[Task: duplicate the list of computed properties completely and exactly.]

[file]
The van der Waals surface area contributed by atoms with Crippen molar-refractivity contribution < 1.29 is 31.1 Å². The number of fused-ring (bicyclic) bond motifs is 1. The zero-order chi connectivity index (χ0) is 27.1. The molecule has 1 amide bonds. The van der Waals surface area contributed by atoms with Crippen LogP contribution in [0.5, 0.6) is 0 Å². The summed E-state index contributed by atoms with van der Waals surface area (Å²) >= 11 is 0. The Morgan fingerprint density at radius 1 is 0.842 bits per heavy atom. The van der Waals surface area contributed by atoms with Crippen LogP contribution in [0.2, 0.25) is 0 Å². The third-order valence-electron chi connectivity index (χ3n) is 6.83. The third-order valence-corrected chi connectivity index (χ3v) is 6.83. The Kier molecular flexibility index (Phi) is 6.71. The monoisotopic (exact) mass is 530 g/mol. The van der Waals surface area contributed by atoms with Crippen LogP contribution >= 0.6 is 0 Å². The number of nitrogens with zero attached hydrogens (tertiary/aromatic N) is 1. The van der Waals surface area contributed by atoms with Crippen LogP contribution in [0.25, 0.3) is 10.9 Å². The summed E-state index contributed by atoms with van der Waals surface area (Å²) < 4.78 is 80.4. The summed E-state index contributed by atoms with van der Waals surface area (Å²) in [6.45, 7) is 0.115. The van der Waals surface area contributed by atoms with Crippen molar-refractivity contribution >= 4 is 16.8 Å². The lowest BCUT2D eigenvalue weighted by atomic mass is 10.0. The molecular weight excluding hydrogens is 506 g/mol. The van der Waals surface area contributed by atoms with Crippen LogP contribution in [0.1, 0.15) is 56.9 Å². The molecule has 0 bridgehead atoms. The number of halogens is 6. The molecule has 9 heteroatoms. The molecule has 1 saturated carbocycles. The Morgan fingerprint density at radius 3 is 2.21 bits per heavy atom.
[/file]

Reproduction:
The van der Waals surface area contributed by atoms with Crippen molar-refractivity contribution < 1.29 is 31.1 Å². The number of fused-ring (bicyclic) bond motifs is 1. The zero-order chi connectivity index (χ0) is 27.1. The molecule has 1 amide bonds. The van der Waals surface area contributed by atoms with Crippen LogP contribution in [0.5, 0.6) is 0 Å². The summed E-state index contributed by atoms with van der Waals surface area (Å²) >= 11 is 0. The Morgan fingerprint density at radius 1 is 0.842 bits per heavy atom. The van der Waals surface area contributed by atoms with Crippen LogP contribution in [0.2, 0.25) is 0 Å². The third-order valence-electron chi connectivity index (χ3n) is 6.83. The third-order valence-corrected chi connectivity index (χ3v) is 6.83. The Kier molecular flexibility index (Phi) is 6.71. The monoisotopic (exact) mass is 530 g/mol. The van der Waals surface area contributed by atoms with Crippen LogP contribution >= 0.6 is 0 Å². The number of nitrogens with zero attached hydrogens (tertiary/aromatic N) is 1. The van der Waals surface area contributed by atoms with Crippen LogP contribution in [0.25, 0.3) is 10.9 Å². The summed E-state index contributed by atoms with van der Waals surface area (Å²) < 4.78 is 80.4. The summed E-state index contributed by atoms with van der Waals surface area (Å²) in [6.45, 7) is 0.115. The van der Waals surface area contributed by atoms with Crippen molar-refractivity contribution >= 4 is 16.8 Å². The lowest BCUT2D eigenvalue weighted by atomic mass is 10.0. The molecular weight excluding hydrogens is 506 g/mol. The van der Waals surface area contributed by atoms with Crippen LogP contribution in [0.1, 0.15) is 56.9 Å². The molecule has 0 bridgehead atoms. The number of halogens is 6. The molecule has 9 heteroatoms. The molecule has 1 saturated carbocycles. The Morgan fingerprint density at radius 3 is 2.21 bits per heavy atom.